By John Richardson
WHEN the Fed launched its third round of quantitative easing (QE3), a Perth Australia-based investment analyst said:
“I get the feeling that people are waking up to the fact that the Fed has lost all ability to improve the real economy.
“The balance sheet expansion only goes to help banks and that is where it ends. The liquidity is not flowing into the broader economy and is certainly not helping the job market. I think this rally will be short lived.
“Gold and oil will run, I agree. Each QE-related equity rally gets shorter and shorter and this will be the shortest.”
He was right. Just two weeks after QE3 was launched, and three weeks since the European Central Bank announced its bond-buying scheme, underlying and long-term economic problems have brought stock-market euphoria over further money-printing to an end.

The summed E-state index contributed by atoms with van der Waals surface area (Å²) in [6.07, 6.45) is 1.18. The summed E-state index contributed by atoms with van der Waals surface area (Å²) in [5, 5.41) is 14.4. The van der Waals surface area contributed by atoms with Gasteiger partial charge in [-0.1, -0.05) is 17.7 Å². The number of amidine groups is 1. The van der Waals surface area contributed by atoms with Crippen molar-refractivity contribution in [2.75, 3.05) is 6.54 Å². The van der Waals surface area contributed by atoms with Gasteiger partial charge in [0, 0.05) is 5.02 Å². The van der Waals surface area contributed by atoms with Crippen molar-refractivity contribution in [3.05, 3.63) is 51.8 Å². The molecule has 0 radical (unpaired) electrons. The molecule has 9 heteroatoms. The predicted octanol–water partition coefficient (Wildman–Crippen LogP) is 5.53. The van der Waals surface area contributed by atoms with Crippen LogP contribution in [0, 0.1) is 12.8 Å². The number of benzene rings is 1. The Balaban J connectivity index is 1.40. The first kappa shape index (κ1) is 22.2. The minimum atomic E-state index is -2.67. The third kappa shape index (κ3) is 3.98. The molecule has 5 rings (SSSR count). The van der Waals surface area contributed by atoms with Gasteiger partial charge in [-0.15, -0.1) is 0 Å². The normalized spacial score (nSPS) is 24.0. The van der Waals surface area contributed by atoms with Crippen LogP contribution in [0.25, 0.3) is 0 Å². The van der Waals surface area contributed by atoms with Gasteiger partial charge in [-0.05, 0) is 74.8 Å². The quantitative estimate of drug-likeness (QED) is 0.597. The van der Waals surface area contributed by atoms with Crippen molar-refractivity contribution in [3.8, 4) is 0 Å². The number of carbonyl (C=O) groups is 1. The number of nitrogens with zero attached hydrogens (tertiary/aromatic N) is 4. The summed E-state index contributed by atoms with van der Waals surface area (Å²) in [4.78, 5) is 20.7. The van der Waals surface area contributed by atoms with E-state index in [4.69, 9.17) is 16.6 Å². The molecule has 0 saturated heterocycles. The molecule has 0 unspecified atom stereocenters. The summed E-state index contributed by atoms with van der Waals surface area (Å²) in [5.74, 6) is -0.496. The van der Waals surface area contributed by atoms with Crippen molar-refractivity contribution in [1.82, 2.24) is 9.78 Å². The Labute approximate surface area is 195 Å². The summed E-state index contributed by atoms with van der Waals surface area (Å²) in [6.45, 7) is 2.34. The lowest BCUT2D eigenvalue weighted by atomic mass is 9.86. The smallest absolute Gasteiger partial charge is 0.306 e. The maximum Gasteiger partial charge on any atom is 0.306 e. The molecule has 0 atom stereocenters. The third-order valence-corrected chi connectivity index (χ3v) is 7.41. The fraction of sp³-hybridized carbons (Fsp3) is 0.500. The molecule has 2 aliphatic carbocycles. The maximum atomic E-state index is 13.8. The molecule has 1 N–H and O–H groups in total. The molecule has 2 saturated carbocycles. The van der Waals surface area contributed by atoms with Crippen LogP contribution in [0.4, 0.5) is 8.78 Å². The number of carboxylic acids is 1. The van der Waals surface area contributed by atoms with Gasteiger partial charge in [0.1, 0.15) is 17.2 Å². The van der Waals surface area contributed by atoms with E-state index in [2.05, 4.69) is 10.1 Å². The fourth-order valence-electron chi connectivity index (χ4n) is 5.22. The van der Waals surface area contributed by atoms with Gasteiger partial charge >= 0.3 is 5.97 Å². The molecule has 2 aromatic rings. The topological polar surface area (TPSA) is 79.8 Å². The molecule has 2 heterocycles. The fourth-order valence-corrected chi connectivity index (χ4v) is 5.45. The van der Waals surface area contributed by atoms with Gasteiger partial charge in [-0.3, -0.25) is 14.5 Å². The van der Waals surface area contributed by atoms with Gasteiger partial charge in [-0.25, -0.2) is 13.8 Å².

In Greece and Spain, for example, social unrest over austerity has returned. This was always going to happen because, as the investment analyst pointed out, central bank money has done nothing to help the 99.9 percent who are not big-time investors in equities and commodities markets.
The Financial Times went as far as to warn that “austerity is a centrifugal political force” – hence, increased calls for Catalan, and possibly Basque, independence.
Western European, at the time of the break-up of the former Soviet Union, quite rightly claimed that this demonstrated the strength of the democratic model of government.
But now, because democracies are failing to help the 99.9 percent, Western European will face greater pressures for the creation of more independent nation states.
We need to work towards solutions through government policies that help the majority, including recognising that ageing populations in the West represent both a challenge, and a tremendous opportunity.